see a thing. All you heard was an occasional cough or the shuffling
of someone’s feet. A lot of thoughts can go through your mind at a time like
this, and a few were going through my mind.
Right at the stroke of midnight, or fifteen minutes later, it
seemed like a lot longer; they opened the back door of the Chapel just a
little and a faint beam of light was coming through the crack in the door.
Naturally all eyes turned toward the rear of the Chapel and the faint light.
They had just lit the Pascal Candle outside the backdoor and the light was
from the Pascal Candle. There were no artificial lights on anywhere. Next,
both backdoors were opened and the Pascal Candle started to move into the
rear of the Chapel and the light from the Candle got a little brighter.
At that point in time, we heard the booming voice of Fr Russell chanting
out “Lumen Christi,” the Light of Christ. Fr Russell was carrying the Pascal
Candle, which was about four feet high, and he was followed by a procession
of thirty Priests. I am sure you understand the symbolism here. The light
on the Pascal Candle symbolizes the risen life of Christ, and the darkened
Chapel is the world before the Resurrection. As the Pascal Candle moved
down the center aisle of the Chapel, Fr Russell stopped at the rear-most
pew and lit the candle held by the Seminarian in the first seat on the left
hand side of the aisle and then he lit the candle on the right hand side.
Fr Russell was still chanting “Lumen Christi” in a loud voice. The Pascal
Candle stayed at that last pew until all the seminarians in that pew had
lit their candle from the person next to them. The candlelight spread from
the center aisle to outer part of the pew on each side of the aisle. Then
Fr Russell moved up to the next pew and stayed there until all the candles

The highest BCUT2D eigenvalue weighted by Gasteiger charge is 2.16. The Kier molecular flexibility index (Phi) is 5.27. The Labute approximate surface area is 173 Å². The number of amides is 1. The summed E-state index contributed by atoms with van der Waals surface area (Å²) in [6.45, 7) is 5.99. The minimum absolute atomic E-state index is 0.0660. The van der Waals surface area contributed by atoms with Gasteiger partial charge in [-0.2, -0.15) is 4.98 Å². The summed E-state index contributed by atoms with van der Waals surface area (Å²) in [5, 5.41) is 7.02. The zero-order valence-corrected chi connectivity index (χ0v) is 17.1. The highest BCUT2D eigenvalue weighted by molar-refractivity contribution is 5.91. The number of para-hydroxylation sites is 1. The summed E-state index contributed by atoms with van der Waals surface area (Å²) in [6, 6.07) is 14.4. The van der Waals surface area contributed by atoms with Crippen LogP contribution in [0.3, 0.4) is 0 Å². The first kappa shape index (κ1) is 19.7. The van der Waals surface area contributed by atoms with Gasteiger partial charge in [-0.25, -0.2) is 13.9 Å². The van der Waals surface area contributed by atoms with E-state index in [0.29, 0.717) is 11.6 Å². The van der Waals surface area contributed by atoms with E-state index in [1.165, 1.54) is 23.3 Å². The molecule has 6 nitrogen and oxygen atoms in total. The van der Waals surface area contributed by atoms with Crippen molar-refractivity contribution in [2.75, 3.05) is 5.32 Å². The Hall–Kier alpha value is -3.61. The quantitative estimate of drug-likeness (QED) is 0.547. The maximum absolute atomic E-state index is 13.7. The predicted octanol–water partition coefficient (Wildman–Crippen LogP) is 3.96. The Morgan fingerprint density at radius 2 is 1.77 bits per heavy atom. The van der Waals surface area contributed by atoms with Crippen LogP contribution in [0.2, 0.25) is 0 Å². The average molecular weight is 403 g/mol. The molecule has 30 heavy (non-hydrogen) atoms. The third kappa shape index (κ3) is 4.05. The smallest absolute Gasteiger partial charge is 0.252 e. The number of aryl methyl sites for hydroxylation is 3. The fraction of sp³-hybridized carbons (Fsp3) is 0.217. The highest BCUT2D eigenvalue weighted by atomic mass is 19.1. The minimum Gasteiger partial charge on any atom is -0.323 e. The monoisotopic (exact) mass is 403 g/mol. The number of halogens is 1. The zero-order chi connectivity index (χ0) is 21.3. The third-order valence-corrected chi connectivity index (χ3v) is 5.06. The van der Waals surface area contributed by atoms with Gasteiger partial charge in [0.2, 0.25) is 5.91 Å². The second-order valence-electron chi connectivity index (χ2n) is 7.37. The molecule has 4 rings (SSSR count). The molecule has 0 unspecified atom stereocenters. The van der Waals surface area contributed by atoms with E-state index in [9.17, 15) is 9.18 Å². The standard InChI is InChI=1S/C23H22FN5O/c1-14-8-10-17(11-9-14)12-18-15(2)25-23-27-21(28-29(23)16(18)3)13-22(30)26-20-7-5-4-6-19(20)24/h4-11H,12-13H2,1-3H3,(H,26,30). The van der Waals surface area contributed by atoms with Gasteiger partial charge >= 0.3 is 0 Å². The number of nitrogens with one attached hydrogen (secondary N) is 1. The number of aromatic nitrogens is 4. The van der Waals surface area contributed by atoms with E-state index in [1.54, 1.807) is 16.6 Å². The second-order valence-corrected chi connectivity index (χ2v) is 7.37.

were lit in that pew and so on. It took about 20 minutes to light every Seminarian’s
candle in that Chapel and reach the altar. Then Fr Russell took the Pascal
Candle up on the altar and lit all the candles there, which were numerous.
When all the candles were all lit, the entire Chapel was bathed in the most
beautiful light imaginable. I have never seen anything like it either before
or since in my life. There were no artificial lights on anywhere at this
time Of course, when every candle was lit in Chapel: the symbolism was the
Light of Christ had reached everyone on earth. Next, we started to sing this
ancient Gregorian Chant and it was very moving. When we finished the singing,
Fr Russell gave the signal for everyone in Chapel to blow out their candle.
I noticed as we did, that someone was very gradually turning up the lights
in the Chapel, so that there was no lapse in light or darkness. It was very
Well, this candle light ceremony took a good half hour and the
High Mass took over an hour and a half, so we were there for a while.
All during the High Mass, I couldn’t get it out of my head how beautiful
and meaningful that candle ceremony was. It really stayed with me.
They did the candle ceremony the second Easter I was at St Joes, and it was
very beautiful, but it didn’t have the same impact on me as the ceremony
of the first year.
I hope you enjoyed this. It is a nice memory to have. Maybe
the next time somebody tells you about a bad memory they have, try to get
them to remember a “Good” memory. It is a lot better for them and for you.
Bill, Son of St Joseph’s
(From the Bill Wall Archives, November 3, 1999)